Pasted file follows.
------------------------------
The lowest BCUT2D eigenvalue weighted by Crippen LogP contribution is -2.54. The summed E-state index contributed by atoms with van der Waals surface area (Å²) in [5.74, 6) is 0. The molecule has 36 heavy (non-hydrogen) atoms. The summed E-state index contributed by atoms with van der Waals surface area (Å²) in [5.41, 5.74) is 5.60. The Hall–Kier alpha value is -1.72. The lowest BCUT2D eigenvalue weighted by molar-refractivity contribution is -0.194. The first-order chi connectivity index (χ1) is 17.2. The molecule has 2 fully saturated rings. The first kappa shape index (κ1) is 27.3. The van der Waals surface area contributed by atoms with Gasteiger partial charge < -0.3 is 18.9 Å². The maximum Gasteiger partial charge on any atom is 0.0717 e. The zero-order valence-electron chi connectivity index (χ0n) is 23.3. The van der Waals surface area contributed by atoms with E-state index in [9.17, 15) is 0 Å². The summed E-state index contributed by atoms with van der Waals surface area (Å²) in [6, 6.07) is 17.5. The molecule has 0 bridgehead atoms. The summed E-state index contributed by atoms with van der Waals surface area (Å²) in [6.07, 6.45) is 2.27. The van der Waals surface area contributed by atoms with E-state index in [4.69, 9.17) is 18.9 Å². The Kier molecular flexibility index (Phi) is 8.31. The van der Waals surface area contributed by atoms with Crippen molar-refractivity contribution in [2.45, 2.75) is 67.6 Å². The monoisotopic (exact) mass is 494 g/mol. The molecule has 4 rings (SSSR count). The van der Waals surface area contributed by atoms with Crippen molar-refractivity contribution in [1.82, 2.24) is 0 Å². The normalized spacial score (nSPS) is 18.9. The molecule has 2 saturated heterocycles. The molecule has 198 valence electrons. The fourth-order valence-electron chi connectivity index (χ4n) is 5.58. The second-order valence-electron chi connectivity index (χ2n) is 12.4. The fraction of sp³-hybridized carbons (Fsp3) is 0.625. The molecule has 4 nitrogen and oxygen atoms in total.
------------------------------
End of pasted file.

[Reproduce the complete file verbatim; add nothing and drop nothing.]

The lowest BCUT2D eigenvalue weighted by Crippen LogP contribution is -2.54. The summed E-state index contributed by atoms with van der Waals surface area (Å²) in [5.74, 6) is 0. The molecule has 36 heavy (non-hydrogen) atoms. The summed E-state index contributed by atoms with van der Waals surface area (Å²) in [5.41, 5.74) is 5.60. The Hall–Kier alpha value is -1.72. The lowest BCUT2D eigenvalue weighted by molar-refractivity contribution is -0.194. The first-order chi connectivity index (χ1) is 17.2. The molecule has 2 fully saturated rings. The first kappa shape index (κ1) is 27.3. The van der Waals surface area contributed by atoms with Gasteiger partial charge < -0.3 is 18.9 Å². The maximum Gasteiger partial charge on any atom is 0.0717 e. The zero-order valence-electron chi connectivity index (χ0n) is 23.3. The van der Waals surface area contributed by atoms with E-state index in [9.17, 15) is 0 Å². The summed E-state index contributed by atoms with van der Waals surface area (Å²) in [6, 6.07) is 17.5. The molecule has 0 bridgehead atoms. The summed E-state index contributed by atoms with van der Waals surface area (Å²) in [6.07, 6.45) is 2.27. The van der Waals surface area contributed by atoms with E-state index in [4.69, 9.17) is 18.9 Å². The Kier molecular flexibility index (Phi) is 8.31. The van der Waals surface area contributed by atoms with Crippen molar-refractivity contribution in [2.45, 2.75) is 67.6 Å². The monoisotopic (exact) mass is 494 g/mol. The molecule has 4 rings (SSSR count). The van der Waals surface area contributed by atoms with Crippen molar-refractivity contribution in [1.82, 2.24) is 0 Å². The normalized spacial score (nSPS) is 18.9. The molecule has 2 saturated heterocycles. The molecule has 198 valence electrons. The fourth-order valence-electron chi connectivity index (χ4n) is 5.58. The second-order valence-electron chi connectivity index (χ2n) is 12.4. The fraction of sp³-hybridized carbons (Fsp3) is 0.625. The molecule has 4 nitrogen and oxygen atoms in total.